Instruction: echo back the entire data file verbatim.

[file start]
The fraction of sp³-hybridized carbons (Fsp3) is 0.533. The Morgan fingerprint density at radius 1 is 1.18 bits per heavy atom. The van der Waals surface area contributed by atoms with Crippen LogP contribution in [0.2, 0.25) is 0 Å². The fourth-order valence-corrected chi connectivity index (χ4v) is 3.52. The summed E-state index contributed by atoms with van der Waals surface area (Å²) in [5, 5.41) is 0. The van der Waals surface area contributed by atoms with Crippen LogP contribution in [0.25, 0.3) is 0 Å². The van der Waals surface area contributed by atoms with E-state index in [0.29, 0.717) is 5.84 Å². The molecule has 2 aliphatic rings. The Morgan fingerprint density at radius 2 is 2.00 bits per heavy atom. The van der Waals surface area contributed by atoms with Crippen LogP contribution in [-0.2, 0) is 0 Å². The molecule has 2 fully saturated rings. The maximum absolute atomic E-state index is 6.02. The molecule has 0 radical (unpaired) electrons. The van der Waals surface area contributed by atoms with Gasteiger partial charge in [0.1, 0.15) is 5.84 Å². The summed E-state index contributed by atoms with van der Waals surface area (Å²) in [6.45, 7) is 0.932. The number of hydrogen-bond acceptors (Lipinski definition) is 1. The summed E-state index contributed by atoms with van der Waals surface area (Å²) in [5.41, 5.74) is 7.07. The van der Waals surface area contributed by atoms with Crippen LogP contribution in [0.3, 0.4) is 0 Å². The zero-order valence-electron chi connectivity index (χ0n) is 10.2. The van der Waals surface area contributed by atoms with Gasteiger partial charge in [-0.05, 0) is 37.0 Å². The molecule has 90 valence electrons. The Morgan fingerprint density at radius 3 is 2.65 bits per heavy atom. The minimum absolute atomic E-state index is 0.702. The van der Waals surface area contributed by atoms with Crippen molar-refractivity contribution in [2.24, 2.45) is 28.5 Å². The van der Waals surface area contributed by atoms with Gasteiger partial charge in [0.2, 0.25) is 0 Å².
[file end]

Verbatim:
The fraction of sp³-hybridized carbons (Fsp3) is 0.533. The Morgan fingerprint density at radius 1 is 1.18 bits per heavy atom. The van der Waals surface area contributed by atoms with Crippen LogP contribution in [0.2, 0.25) is 0 Å². The fourth-order valence-corrected chi connectivity index (χ4v) is 3.52. The summed E-state index contributed by atoms with van der Waals surface area (Å²) in [5, 5.41) is 0. The van der Waals surface area contributed by atoms with Crippen LogP contribution in [0.25, 0.3) is 0 Å². The van der Waals surface area contributed by atoms with E-state index in [0.29, 0.717) is 5.84 Å². The molecule has 2 aliphatic rings. The Morgan fingerprint density at radius 2 is 2.00 bits per heavy atom. The van der Waals surface area contributed by atoms with Crippen LogP contribution in [-0.2, 0) is 0 Å². The molecule has 2 fully saturated rings. The maximum absolute atomic E-state index is 6.02. The molecule has 0 radical (unpaired) electrons. The van der Waals surface area contributed by atoms with Gasteiger partial charge in [0.1, 0.15) is 5.84 Å². The summed E-state index contributed by atoms with van der Waals surface area (Å²) in [6.45, 7) is 0.932. The number of hydrogen-bond acceptors (Lipinski definition) is 1. The summed E-state index contributed by atoms with van der Waals surface area (Å²) in [5.41, 5.74) is 7.07. The van der Waals surface area contributed by atoms with Crippen LogP contribution in [0.3, 0.4) is 0 Å². The zero-order valence-electron chi connectivity index (χ0n) is 10.2. The van der Waals surface area contributed by atoms with Gasteiger partial charge in [-0.05, 0) is 37.0 Å². The molecule has 90 valence electrons. The Morgan fingerprint density at radius 3 is 2.65 bits per heavy atom. The minimum absolute atomic E-state index is 0.702. The van der Waals surface area contributed by atoms with Crippen molar-refractivity contribution in [2.24, 2.45) is 28.5 Å². The van der Waals surface area contributed by atoms with Gasteiger partial charge in [0.2, 0.25) is 0 Å².